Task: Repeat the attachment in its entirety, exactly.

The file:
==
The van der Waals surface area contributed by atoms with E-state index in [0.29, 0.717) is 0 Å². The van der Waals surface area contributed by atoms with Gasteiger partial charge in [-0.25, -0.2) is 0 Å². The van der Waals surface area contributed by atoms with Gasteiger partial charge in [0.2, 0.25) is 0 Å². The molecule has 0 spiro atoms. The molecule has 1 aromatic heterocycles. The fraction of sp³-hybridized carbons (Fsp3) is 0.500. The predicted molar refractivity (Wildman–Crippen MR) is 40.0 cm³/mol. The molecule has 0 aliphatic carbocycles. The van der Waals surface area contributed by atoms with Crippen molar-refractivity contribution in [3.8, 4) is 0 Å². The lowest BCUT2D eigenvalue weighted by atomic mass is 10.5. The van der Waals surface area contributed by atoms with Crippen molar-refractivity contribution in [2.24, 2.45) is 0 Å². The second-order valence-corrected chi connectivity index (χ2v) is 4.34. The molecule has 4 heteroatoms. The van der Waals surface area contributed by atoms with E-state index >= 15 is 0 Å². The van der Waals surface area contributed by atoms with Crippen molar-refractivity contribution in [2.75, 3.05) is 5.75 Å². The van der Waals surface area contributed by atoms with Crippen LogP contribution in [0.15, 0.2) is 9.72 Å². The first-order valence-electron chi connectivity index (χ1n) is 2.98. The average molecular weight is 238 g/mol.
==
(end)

The van der Waals surface area contributed by atoms with E-state index in [0.29, 0.717) is 0 Å². The van der Waals surface area contributed by atoms with Gasteiger partial charge in [-0.25, -0.2) is 0 Å². The van der Waals surface area contributed by atoms with Gasteiger partial charge in [0.2, 0.25) is 0 Å². The molecule has 0 spiro atoms. The molecule has 1 aromatic heterocycles. The fraction of sp³-hybridized carbons (Fsp3) is 0.500. The predicted molar refractivity (Wildman–Crippen MR) is 40.0 cm³/mol. The molecule has 0 aliphatic carbocycles. The van der Waals surface area contributed by atoms with Crippen molar-refractivity contribution in [3.8, 4) is 0 Å². The lowest BCUT2D eigenvalue weighted by atomic mass is 10.5. The van der Waals surface area contributed by atoms with Crippen molar-refractivity contribution in [2.24, 2.45) is 0 Å². The second-order valence-corrected chi connectivity index (χ2v) is 4.34. The molecule has 4 heteroatoms. The van der Waals surface area contributed by atoms with E-state index >= 15 is 0 Å². The van der Waals surface area contributed by atoms with Crippen molar-refractivity contribution in [2.75, 3.05) is 5.75 Å². The van der Waals surface area contributed by atoms with Crippen LogP contribution in [0.15, 0.2) is 9.72 Å². The first-order valence-electron chi connectivity index (χ1n) is 2.98. The average molecular weight is 238 g/mol.